Saturday, May 1, 2010

Shakira's She Wolf Comes Out of the Closet

Shakira's latest release unleashes her inner-beast, but is her “Wolf” one that majestically howls at the moon, or one that is just howlingly bad?

Her new outfit of music was released just in time for Halloween, and just ike Laundry Service did with “Whenever, Wherever” and Fijacion Oral Vol. 1 did with “La Tortura,” She Wolf delivers a creamy, chocolaty first single, and an album full of nothing resembling it musically. This could be a good thing, if She Wolf was full of goodies, but out of it's nine tracks (12, if you count the Spanish version), only a handful are the equivalent of getting a Reese's peanut butter cup, while many of the rest are like getting those nasty, hard pieces of gum that only stay sweet for a second.

“She Wolf/Loba,” the albums first single, has already pawed its way to the top of Billboards Latin charts. From the disco guitars, organic bassline, and animal sexuality in Shakira's vocals, the song delivers pure aural pleasures. The track, though, works much better in Spanish, purely due to the whimsical lyrics of the English version. “La vida me ha dado un hambre voraz y tu apenas me das caramelos” (“Life has given me a ravenous hunger, and you only give me caramels”) makes a much sexier point than the English version's “I'm starting to feel a little abused like a coffee machine in an office.”)

When it comes to the sultry, sexy sounds on the album, “She Wolf/Loba” pretty much covers it. Neptunes produced songs like “Why Wait,” and “Long Time” both go down a he dead-end electronica/dance road. “Good Stuff,” another Neptunes-produced, beat-based track, turns out to be a bit more interesting since it fuses middle-eastern instruments with electronica, but in the end, there isn't much good stuff here. The problem with these Neptunes tracks is that they all full of trite, wannabe-sexy lyrics and beats, entirely void of eroticism. “Why Wait” and others lack the Latin heat and flirtation Shakira is known for. The songs are cold, mechanical, and ultimately boring, reminding one more of Pussy Cat Dolls or Britney Spears.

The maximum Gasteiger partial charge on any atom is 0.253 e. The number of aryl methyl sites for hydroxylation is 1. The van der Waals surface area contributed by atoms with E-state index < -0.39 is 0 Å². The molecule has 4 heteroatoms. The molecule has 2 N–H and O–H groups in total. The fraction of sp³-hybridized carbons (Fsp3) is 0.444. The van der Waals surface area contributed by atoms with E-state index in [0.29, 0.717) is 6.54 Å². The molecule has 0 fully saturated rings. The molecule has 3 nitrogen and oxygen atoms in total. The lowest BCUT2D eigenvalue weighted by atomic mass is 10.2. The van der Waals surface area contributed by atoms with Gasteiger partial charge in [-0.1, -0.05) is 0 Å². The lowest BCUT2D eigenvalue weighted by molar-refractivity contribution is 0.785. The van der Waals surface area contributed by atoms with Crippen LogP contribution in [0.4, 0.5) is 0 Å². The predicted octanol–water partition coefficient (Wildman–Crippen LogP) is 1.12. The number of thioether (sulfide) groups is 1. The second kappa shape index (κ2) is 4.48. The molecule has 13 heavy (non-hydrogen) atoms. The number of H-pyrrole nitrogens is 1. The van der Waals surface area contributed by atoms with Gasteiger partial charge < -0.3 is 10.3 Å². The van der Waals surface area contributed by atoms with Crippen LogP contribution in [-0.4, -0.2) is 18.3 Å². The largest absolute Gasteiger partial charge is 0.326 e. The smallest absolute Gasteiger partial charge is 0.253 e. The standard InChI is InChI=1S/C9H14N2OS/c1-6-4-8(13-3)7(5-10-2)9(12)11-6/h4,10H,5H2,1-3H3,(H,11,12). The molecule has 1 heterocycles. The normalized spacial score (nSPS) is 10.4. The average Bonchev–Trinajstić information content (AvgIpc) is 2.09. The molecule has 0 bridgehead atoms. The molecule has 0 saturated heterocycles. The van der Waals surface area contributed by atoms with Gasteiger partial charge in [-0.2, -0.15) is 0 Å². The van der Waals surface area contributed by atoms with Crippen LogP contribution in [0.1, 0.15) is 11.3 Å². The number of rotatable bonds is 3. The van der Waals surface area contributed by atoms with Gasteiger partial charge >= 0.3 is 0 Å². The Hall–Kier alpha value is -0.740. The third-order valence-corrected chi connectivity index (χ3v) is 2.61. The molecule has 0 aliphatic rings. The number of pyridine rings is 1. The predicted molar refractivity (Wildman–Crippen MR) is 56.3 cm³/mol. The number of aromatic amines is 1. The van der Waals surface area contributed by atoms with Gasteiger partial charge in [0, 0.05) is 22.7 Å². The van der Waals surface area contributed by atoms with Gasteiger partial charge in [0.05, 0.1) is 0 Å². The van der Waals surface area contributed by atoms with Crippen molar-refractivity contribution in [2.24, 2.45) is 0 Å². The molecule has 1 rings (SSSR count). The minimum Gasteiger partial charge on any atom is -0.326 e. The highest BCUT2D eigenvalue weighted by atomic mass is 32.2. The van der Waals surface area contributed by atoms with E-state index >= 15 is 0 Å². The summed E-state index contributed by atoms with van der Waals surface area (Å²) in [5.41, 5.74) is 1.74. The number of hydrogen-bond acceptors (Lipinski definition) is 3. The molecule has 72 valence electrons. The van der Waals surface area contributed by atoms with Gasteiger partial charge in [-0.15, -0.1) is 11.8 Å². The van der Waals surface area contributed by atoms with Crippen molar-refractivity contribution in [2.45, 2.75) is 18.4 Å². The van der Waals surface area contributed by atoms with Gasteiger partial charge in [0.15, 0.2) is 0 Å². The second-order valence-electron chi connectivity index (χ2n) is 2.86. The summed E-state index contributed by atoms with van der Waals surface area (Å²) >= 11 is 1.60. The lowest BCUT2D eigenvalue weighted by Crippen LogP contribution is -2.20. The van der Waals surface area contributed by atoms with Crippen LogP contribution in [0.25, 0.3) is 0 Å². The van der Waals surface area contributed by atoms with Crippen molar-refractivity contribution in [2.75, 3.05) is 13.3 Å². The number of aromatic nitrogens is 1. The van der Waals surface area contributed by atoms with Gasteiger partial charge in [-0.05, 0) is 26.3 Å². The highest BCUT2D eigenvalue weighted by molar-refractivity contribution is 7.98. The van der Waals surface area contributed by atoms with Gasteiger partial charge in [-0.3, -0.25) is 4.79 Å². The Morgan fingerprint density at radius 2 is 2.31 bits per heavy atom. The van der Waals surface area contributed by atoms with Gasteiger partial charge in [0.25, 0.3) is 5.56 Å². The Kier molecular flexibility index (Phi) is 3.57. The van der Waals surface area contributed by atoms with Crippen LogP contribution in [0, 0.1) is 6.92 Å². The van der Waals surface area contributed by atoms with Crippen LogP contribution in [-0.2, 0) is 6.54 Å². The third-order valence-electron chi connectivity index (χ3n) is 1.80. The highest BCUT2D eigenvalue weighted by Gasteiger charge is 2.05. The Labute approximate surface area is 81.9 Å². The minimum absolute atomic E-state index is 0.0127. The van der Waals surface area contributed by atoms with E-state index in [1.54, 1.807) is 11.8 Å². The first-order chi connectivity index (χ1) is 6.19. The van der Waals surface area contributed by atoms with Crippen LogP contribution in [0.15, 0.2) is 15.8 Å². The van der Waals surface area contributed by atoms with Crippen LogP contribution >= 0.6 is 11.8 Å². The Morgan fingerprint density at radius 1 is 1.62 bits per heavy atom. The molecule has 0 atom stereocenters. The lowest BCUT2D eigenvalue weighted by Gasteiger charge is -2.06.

An on-the-fence song, “Did it Again” is both infectious and irritating. One one hand, the melody and structure are ace, but the use of the marching drums has never helped any song, and it doesn't help this one. The oddest thing about “Did it Again” is the breakdown after chorus. First you have the “Eh! Eh! Eh!” thing going on, then moans of pleasure, then back to the “Eh!'s,” it's almost like she's combining the hook from Rihannas's “Umbrella” and the oh-so-dirty moans of Madonna's “Erotica.” They work on their own, not together.

Being such a short album, simply a few bad tracks tend to make the album itself look weak, but there are some saviors. “Spy,” a collaboration with Wyclef Jean, is a fresh, fun song. The naughty story of Shakira giving a peeping-tom a little show, plus the string-filled production, which even includes Shakira imitated a trumpet, make this the twos best collaboration yet. While “Hips Don't Lie' wasn't much more than a blatant rip-off of Jerry Rivera's “Amores Como Nuestro” set to a reggeaton beat, “Spy” is an original stand-out.

Another repeatable is “Gypsy.” For years, pop stars have been inspired by the gypsies. From lyrics to music, the gitanos have touched many. Shakira's “Gypsy” is a sullen, slow, romantic ditty. Though not as memorable as other Gypsy-inspired tracks through history, such as Cher's “Gypsies, Tramps, and Thieves,” or Jennifer Lopez's “Que Ironia,” Shakira's vocal delivery and the sole guitar on “Gypsy” take the listener on an adventure; directly to the back of a Gypsy wagon while traveling the countryside.

Fans of “Don't Bother” from her Oral Fixation Vol. 2 LP will adore Shakira's recent musical journey back into chick-rock-dom, but for the others, don't bother. “Mon Amour” sounds like something P!nk would sing. And even though Shakira adds in a bit of odd-ball lyrics to the track like “Every night I pray that you don't knock her up, cuz I still want to be the mother of your child,” the track just doesn't work. Cringe-worthy would be an accurate way to describe the song, though not nearly as bad as any P!nk track.

In the end, Shakira's She Wolf doesn't have much growl. It lacks the power and swiftness one would expect from her. There tends to be a mixed bag of musical goodies in this production. Some are luscious, some are sweet, some are bitter, some are hard, and some you just don't know quite what to make out of. Perhaps there is more to be expected of Shakira's upcoming Spanish-language album, and perhaps she won't count on hip-hop producers to “sexify” her music up again. Why paint the peacock? Maybe the re-release of the album, schduled for November and will feature new tracks, including "Give it Up to Me," will have more to sink your teeth into. End of the day, simply rip “She Wolf/Loba” plus a few others, and leave She Wolf in the closet.

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